So evocation spells out the wazoo; burning hands, thunderwave, scorching ray, lightning bolt… all that good stuff that can get really fun when paired with the sorcerer’s metamagic abilities. And as for Nina’s choice of Sorcerous Origin, there’s a fun little Unearthed Arcana called Waterborne Adventures that gives sorcerers the option for Storm Magic, perfect for representing Nina’s particular type of wind-based magic, culminating in a permanent flight speed and immunity to thunder and lightning damage at 18th level. I’d just have to make sure she’s nowhere near the front lines, the Wyndian royalty aren’t known for their ability to take a punch…
Personality Trait: I always try and see the good in people and stand up for them, regardless of race or social class.
Ideal: Duty. It’s the obligation of the royal family to protect and care for those less fortunate.
Bond: One day, I’ll be the Queen of Wyndia. It’s a responsibility I can’t ignore…
Flaw: … except for today, when I *might* sneak out of the castle and go and help my friends. Look, I’m a princess, I can do what I want!
Human monk (hermit background)
Look, I just want to play a cool martial arts guy.
Back in the days of 3.5, there was a controversial splatbook called Book of Nine Swords, or, as 1d4chan loves to call it, the Book of Weeabo Fightan Magic. It essentially gave combat classes a whole slew of flashy special moves. I thought it was pretty cool, because it actually made playing a monk fun and possible, rather than a grinding ordeal. Okay, so it was a “swordsage” with “Radiant Dawn” techniques, but hell with that, I had a few good games where I did all sorts of cool Jackie Chan stuff. 4th edition monks were similar in that they had a load of explicitly supernatural powers, but I found their rules mechanics were gimmicky and over-complicated. 5th edition to the rescue!
Not much more to say; I want to fight zombies and orcs with roundhouse kicks, one-inch punches, and judo throws. Oh, and a spear, one of the ones with a massive red twirly horsetail on it for maximum spinning. As for which Way I’d take? Eh, Open Hand seems okay, but Four Elements lets you throw hadokens.
Personality Trait, Ideal, Bond, Flaw: Generic humble-but-aloof martial artist bullshit. Look, you’re lucky he even got a name.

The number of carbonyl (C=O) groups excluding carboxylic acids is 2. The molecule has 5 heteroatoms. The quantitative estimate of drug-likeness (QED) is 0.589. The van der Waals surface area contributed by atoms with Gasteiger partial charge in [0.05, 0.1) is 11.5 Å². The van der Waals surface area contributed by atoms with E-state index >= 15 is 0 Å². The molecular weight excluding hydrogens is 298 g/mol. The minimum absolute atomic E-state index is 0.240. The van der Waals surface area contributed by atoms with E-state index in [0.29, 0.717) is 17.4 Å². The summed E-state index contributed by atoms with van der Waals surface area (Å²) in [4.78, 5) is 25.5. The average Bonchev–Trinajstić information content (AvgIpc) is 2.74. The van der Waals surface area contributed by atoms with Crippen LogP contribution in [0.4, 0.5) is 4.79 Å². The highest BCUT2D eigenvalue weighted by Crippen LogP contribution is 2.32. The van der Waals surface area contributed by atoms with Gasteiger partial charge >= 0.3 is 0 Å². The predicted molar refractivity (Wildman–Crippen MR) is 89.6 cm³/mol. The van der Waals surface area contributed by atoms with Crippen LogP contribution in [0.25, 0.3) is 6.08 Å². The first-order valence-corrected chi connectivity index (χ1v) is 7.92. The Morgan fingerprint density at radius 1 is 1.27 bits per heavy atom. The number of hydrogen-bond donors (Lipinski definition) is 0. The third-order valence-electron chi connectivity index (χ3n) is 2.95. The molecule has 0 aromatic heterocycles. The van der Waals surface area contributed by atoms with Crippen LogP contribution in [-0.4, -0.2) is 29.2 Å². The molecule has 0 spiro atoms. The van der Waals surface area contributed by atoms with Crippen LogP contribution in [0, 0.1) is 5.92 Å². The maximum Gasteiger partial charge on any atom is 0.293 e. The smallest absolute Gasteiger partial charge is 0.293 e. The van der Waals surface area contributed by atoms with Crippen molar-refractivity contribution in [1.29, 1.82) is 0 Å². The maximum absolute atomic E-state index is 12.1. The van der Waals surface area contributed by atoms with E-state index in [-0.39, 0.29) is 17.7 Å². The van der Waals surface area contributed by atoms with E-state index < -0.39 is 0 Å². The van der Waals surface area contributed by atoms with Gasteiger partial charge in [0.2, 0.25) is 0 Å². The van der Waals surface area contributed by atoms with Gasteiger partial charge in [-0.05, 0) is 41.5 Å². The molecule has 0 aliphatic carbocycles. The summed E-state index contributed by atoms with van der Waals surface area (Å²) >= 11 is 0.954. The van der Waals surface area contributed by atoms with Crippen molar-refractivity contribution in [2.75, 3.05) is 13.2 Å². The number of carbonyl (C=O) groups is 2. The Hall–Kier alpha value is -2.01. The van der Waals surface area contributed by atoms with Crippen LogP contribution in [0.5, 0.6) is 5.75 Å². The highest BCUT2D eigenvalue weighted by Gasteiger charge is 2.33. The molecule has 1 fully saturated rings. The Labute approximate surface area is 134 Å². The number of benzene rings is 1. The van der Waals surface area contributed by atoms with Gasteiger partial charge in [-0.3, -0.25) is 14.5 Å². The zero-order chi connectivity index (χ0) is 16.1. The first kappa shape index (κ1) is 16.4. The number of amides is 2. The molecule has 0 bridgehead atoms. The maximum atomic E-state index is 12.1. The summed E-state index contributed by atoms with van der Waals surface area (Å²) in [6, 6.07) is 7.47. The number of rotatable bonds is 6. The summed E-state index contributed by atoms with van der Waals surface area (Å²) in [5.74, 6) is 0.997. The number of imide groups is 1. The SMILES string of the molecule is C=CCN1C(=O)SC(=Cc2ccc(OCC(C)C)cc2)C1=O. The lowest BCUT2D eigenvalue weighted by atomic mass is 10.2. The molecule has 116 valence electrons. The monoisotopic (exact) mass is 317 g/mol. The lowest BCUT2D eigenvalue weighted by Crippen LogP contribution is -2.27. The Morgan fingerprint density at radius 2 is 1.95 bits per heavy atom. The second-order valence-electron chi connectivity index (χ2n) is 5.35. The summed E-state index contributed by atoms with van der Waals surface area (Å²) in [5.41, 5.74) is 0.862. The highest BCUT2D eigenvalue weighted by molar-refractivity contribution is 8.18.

Silver dragonborn mystic (soldier background)
Ha! I know, right? It’s like the most obnoxious, adolescent, bad-fanfiction-Mary-Sue character ever. Well, whatever. We all have our guilty pleasures. Sometimes, like with the monk guy above, you want to play something that’s just straight-forward, and a little dumb.
I’ve actually played a few incarnations of Siegund before, back when friends were kind enough to run adventures so I could play. One was a d20 Modern Urban Arcana game, Siegund was a nightclub owner, he had a pair of knuckledusters and a Desert Eagle, and that was all he needed to take down a crime syndicate of cyborg ninjas. Another was a 4th edition game where he was a warlord leading a couple of new adventurers. I have a soft spot for the shiny, scaly old bastard.
The mystic is a class from another Unearthed Arcana in which we’ve been given a preview of how psionics will play out in 5th edition; no longer are they a “true” spellcasting class like the wizard or cleric, now they have a set number of disciplines which grant passive perks and spell-like abilities activated by spending psi points. Siegund is a mystic of the Immortal Order; what would be called a battlemind in previous editions. This means he gets fun things like bullet time and turning his skin into iron. To reflect his military training, I’d take the Martial Adept feat as soon as possible so he can bark orders after he’s done barfing liquid nitrogen on his enemies.
Military Specialty: Officer
Personality Trait: Never give up! There’s always another way! In my veins is the blood of Bahamut! I will not fail!
Ideal: The Greater Good. If I have to die to save others, then so be it!
Bond: My draconic parent was slain by the red dragon Kasulifon. I won’t rest until he is destroyed.
Flaw: I have little patience for the whining of cowards and sycophants. There are also times when I have been… overconfident in my abilities.
Maybe one day, one or more of these characters will grace the tabletop, but until then they’ll be on the shelf in the back of my mind, waiting for their chance to shine. And people wonder why DMPCs are a thing…